The rupee hit a fresh closing low of Rs 83.27 against the dollar on Monday due to a rise in US Treasury yields and high crude oil prices, dealers said.
The previous all-time closing low was 83.21, which was on September 7.
The Reserve Bank of India (RBI) appears to have acknowledged the stress on the rupee and has permitted its gradual, albeit consistent, depreciation against the dollar, dealers said.
“The rupee depreciated because of the rise in crude oil prices and increasing US yields,” said Anindya Banerjee, vice-president, currency derivatives & interest rate derivatives, Kotak Securities.
“The RBI was there but it didn’t intervene much. It could have sold $200-300 million. From here, there is a fear of the rupee falling to an all-time low,” Banerjee said.
The rupee had hit an all-time low of Rs 83.29 on October 20 last year.
Analysts see bond yields hitting 7.5% in near-term; how should you invest?
Oil prices may remain on the boil amid strong demand, supply cuts
Rakesh Jhunjhunwala's portfolio up 11% thus far in FY24; beats markets
MCX Crude Oil may break Rs 5,000-mark; Natural Gas remains weak
Crude Oil rallies as OPEC+ cuts output; Trend reversal unlikely hint charts
India's net direct tax mop-up rises 23.5% to over Rs 8.65 trillion
Rising ownership costs to hurt commercial vehicle volume growth: Fitch
Reserve Bank of India net-purchased $3.5 bn foreign currency in July
Stabilising core inflation shows easing price pressures in economy: RBI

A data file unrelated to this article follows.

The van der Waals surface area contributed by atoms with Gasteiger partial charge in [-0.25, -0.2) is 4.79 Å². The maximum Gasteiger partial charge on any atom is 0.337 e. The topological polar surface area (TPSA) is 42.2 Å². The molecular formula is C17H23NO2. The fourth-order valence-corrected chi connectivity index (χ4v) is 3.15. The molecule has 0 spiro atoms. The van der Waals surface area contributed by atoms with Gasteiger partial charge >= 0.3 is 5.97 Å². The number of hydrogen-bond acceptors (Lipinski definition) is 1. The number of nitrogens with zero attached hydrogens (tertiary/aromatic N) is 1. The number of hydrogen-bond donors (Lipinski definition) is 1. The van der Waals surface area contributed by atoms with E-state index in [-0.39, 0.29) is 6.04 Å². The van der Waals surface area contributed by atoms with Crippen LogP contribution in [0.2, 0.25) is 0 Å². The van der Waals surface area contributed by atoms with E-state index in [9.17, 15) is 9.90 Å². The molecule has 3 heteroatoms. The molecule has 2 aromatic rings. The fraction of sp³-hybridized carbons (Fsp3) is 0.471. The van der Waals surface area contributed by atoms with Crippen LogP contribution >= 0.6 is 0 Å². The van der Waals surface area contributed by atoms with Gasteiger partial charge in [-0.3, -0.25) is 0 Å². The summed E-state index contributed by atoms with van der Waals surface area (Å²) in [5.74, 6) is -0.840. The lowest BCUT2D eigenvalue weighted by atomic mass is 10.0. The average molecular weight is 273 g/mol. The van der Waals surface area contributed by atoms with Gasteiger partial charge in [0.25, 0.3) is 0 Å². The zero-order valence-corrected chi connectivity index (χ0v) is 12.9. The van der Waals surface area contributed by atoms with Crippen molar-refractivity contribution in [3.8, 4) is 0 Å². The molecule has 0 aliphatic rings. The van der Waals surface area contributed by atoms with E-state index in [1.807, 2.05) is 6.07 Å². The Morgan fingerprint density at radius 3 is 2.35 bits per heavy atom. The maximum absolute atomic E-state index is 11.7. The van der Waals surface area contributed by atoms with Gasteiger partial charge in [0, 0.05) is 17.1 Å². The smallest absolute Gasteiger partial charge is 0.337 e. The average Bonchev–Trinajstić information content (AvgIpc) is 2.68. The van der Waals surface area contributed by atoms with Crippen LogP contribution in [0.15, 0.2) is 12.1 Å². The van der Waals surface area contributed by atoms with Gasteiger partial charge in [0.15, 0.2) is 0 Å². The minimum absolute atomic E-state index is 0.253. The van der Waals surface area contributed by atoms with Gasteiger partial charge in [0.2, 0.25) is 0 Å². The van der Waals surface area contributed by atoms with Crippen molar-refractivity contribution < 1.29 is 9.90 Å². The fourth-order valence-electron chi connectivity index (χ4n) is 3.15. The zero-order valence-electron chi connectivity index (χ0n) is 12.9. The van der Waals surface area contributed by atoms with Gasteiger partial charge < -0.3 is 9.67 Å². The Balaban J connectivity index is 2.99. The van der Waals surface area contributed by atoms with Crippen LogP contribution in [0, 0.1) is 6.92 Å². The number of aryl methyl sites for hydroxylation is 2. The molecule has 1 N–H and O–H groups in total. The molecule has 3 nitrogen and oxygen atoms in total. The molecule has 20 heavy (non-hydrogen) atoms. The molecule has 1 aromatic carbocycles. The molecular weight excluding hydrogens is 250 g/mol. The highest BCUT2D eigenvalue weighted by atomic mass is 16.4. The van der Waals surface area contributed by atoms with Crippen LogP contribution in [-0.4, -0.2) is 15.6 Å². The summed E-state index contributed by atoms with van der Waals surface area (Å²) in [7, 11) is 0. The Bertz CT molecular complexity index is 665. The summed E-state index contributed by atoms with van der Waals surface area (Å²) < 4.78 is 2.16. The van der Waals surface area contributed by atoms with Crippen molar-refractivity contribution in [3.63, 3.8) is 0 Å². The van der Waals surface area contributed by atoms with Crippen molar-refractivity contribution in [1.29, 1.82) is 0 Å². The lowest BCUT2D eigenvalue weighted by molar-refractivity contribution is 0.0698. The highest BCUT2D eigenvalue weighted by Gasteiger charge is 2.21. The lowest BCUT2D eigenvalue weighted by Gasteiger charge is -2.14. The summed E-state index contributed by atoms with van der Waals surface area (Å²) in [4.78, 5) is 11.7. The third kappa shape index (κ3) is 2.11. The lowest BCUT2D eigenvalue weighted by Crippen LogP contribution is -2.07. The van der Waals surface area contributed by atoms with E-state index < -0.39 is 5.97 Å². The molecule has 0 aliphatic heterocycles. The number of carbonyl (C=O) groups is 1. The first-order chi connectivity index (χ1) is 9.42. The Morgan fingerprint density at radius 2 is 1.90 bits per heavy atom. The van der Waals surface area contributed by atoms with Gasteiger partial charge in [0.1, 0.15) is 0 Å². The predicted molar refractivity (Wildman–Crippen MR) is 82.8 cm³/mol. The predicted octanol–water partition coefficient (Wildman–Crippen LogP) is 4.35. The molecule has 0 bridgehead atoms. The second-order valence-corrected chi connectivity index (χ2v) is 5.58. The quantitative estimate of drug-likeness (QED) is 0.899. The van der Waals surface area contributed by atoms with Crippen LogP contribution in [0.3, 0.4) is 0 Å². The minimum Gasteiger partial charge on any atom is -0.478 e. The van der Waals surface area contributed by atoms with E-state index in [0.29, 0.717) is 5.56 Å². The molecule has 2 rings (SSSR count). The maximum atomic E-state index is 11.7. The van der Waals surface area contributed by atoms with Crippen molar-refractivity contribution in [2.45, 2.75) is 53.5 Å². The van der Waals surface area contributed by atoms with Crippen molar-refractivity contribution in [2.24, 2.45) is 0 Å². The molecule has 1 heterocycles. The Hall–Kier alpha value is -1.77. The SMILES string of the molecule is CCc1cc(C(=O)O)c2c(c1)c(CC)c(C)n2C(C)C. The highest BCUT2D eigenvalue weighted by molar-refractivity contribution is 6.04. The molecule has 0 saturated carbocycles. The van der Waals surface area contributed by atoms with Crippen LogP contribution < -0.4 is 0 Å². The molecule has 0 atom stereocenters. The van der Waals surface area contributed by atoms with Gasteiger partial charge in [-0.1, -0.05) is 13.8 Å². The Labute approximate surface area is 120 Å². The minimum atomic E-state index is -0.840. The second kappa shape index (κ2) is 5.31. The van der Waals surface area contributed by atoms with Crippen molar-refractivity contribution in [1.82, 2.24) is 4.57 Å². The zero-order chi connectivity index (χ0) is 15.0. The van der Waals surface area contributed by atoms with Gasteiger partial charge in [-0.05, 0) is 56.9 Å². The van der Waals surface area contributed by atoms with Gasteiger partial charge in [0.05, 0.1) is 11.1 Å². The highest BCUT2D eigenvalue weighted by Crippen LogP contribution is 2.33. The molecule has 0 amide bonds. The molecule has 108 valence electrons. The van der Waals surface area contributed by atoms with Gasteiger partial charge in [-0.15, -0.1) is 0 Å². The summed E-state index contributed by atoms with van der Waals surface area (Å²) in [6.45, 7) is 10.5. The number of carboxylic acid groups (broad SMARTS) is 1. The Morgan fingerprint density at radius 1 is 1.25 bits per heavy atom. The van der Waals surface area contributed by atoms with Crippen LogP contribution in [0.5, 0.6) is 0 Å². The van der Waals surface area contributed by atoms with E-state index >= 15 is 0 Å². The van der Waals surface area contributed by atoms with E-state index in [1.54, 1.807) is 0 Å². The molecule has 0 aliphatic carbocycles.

Rupee falls to record closing low as rising oil pushes up dollar demand
Achala Jethmalani, economist at RBL Bank, said: “A wider than anticipated trade deficit of $24 billion for August, coupled with dollar outflows from the Indian equity markets, which amounted to $700 million during September 1-14, weakened the rupee. The elevated crude oil prices are further seen to weigh on the USDINR (dollar-rupee) pair. However, the weakness is largely in sync with what is observed in the emerging markets basket. The central bank monetary policies this week and the crude price levels will influence market sentiment even as the RBI is seen intervening in foreign markets.”
Meanwhile, a segment of the market is saying the local currency did not depreciate further on the view that the dollar index might peak around 105, and the US Federal Reserve might keep the rates unchanged at its meeting.
“The rupee has gained ground, helped by the peaking of the dollar index at around 105. It was helped also by expectations that the Fed is done with the rate hikes, with interest rate futures pricing 99 per cent probability of a pause at the September 20 meeting, while there is a 70 per cent probability that the Fed will not change interest rates at the November meeting as well ... we suspect some sort of intervention this week, helping the recovery in the rupee,” said Hitesh Jain, strategist, institutional equities research, YES Securities India.
This financial year, the rupee has depreciated 1.3 per cent. It fell 7.8 per cent in the previous financial year.
The rupee depreciated 0.6 per cent this calendar year. In September it went down 0.7 per cent.
This depreciation trend has been facilitated by various factors, including foreign portfolio investors (FPIs) selling equities and increasing their holdings in dollars. Additionally, oil companies have been purchasing dollars to finance their oil imports.
The foreign exchange market will be closed on Tuesday. Market participants expect the local currency to trade in the range Rs 83-83.40 on Wednesday.
“We expect the rupee to depreciate further against the strong dollar and deteriorating global risk sentiment. Expectations that the Federal Open Market Committee may hike interest rates by 25 basis points once more in 2023 may support the greenback,” said Anuj Choudhary, research analyst at Sharekhan by BNP Paribas.